Answers please

Discussion in 'Coop & Run - Design, Construction, & Maintenance' started by jdennysgirl, Jun 22, 2008.

  1. jdennysgirl

    jdennysgirl In the Brooder

    Jun 22, 2008
    Hi, I am new to the forum and I hope I can get some answers to my questions. I had written this out to a chicken breeder that never returned a reply. Thanks beforehand.

    Hi, I loved your articles. So informational. I am receiving 3 Rhode Island Red females 2-3 day old chicks the first of July. This will be my first attempt at chicken raising. I am hoping they will be good pets for my husband, myself, and my grandchildren. Also looking forward to some great fresh eggs!

    I think I have down what to do with the chicks when I get them thanks to your articles. My concerns are the housing for them as they mature and when they are fully grown. I am sending a picture of an old pen that I am planning on using for the 3 hens. As you will be able to see, there are 2 separate houses with an open area in the center. The boxes are rectangular with a wind break on the inside of the smaller box. The boxes are insulated wood with tops that lift off. The center has boards with spaces in between them. (They can be completely boarded up so there are no spaces if you feel this needs to be done). The back is screened in. It is all about 3 feet or so off of the ground.

    Also, there is a plank that leads down to the ground. The area is approx. 16' X 10' and is fenced in with chicken wire.

    I was hoping you could give me some tips as to where to make the roosts, where to put food and water, where to put the nesting box, and any other info. you may have to help me along.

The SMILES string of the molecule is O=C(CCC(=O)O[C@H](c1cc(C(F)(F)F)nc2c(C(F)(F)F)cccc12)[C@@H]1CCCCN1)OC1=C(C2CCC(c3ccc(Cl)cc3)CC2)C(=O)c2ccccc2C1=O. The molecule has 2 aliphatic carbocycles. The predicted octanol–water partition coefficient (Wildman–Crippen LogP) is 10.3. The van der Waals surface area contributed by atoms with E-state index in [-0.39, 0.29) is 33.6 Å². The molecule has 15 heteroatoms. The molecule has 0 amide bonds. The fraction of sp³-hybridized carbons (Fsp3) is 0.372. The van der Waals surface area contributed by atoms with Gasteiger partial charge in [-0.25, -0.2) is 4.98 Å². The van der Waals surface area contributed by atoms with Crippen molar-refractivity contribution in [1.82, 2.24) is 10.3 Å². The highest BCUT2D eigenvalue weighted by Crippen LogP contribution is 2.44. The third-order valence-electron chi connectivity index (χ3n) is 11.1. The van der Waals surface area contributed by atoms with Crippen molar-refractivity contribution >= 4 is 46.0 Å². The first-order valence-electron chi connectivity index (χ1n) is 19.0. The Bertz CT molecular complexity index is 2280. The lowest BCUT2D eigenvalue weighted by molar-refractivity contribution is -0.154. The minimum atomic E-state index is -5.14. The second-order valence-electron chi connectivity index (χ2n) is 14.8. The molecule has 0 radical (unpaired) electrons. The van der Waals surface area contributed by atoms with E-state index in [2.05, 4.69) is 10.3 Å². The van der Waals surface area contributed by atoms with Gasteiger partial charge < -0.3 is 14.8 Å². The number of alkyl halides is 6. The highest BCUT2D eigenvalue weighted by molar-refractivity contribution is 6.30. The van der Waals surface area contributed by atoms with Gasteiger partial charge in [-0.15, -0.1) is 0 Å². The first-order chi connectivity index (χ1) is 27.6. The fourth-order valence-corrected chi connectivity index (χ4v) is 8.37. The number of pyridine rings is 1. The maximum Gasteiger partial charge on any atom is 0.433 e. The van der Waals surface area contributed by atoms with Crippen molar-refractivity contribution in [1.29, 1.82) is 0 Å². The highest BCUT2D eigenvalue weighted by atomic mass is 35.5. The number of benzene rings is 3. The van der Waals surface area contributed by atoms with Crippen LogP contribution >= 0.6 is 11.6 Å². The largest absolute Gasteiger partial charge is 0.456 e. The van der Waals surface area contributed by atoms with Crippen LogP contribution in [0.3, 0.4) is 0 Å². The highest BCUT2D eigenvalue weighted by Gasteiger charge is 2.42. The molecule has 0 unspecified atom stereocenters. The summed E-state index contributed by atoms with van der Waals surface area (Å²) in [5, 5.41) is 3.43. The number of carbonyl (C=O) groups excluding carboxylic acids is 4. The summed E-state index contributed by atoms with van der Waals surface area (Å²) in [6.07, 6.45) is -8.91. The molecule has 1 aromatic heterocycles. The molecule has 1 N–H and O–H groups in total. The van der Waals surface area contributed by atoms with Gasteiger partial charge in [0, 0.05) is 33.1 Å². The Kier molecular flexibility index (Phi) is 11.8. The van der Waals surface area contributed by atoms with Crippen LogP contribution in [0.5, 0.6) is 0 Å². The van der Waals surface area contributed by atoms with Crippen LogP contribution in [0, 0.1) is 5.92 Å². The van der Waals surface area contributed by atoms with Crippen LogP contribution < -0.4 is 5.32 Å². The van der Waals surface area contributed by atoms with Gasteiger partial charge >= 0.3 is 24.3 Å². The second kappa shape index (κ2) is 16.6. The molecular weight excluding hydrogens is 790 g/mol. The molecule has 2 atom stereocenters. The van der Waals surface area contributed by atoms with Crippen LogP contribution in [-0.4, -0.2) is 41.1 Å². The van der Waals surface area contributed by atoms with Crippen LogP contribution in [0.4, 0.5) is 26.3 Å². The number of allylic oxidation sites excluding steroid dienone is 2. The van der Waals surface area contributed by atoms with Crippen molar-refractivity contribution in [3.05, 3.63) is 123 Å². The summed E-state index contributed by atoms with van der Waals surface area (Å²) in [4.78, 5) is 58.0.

I was also concerned with rats. What is the best way to combat them and make sure they don't overrun the place. If we start seeing them I know my husband will make me get rid of the chickens and I don't want that.

    I have read where some people say that where there are chickens there are rats and some say that is not necessarily true. What is your opinion on this?

    We also raise rabbits and beagles but none of them are caged they are all fenced in. All their feed is put in rubbermaid tubs.

    Is it true that food has to be left out at all times for chickens?

    Please mail me soon and give me your suggestions for my setup. Also, possible suggestions on easy cleanup for my setup would be appreciated.

    My husband is going to cover the fenced in area with more wire also.

    Do you think this fenced in area is big enough for 3 full grown hens? How about the houses? I want them to be healthy and happy girls!

    We are home alot and plan on letting them out in the yard when we are around but putting them in the fenced in area when we leave.








    Last edited: Jun 22, 2008
  2. DuckLady

    DuckLady Administrator

    Jan 11, 2007
    NE Washington State
    Quote:Welcome to BYC!
  3. Wolf-Kim

    Wolf-Kim Songster

    Jan 25, 2008
    You have no more a chance of getting rats with chickens, than you do with rabbits or dogs. The rats are attracted to their feed and not them.

    The best way I control rats is to keep tight control of feed. I keep all my feed in tight fitted trashcans.

    I personally do not leave feed out 24/7. Most people use leaving food out all the time, because it is very conveniant and easy. You never had to worry about the chickens "not getting enough food" when it is left out all the time.

    I feed my chickens by setting out a rubber horse feeder(large and flat,not easy to tip over). I fill this container with food and set it out for a controled amount of time.

    If I throw scratch, I only throw enough that I know the chickens will have eaten it all within a couple hours.

    I also leave snap-traps set in the barn for rats. Usually you can find those spring loaded traps(the classic mouse trap) super-sized for rats. Just make sure that the hens can't get at the trap.

    I think the yard is plenty big enough for 3 hens.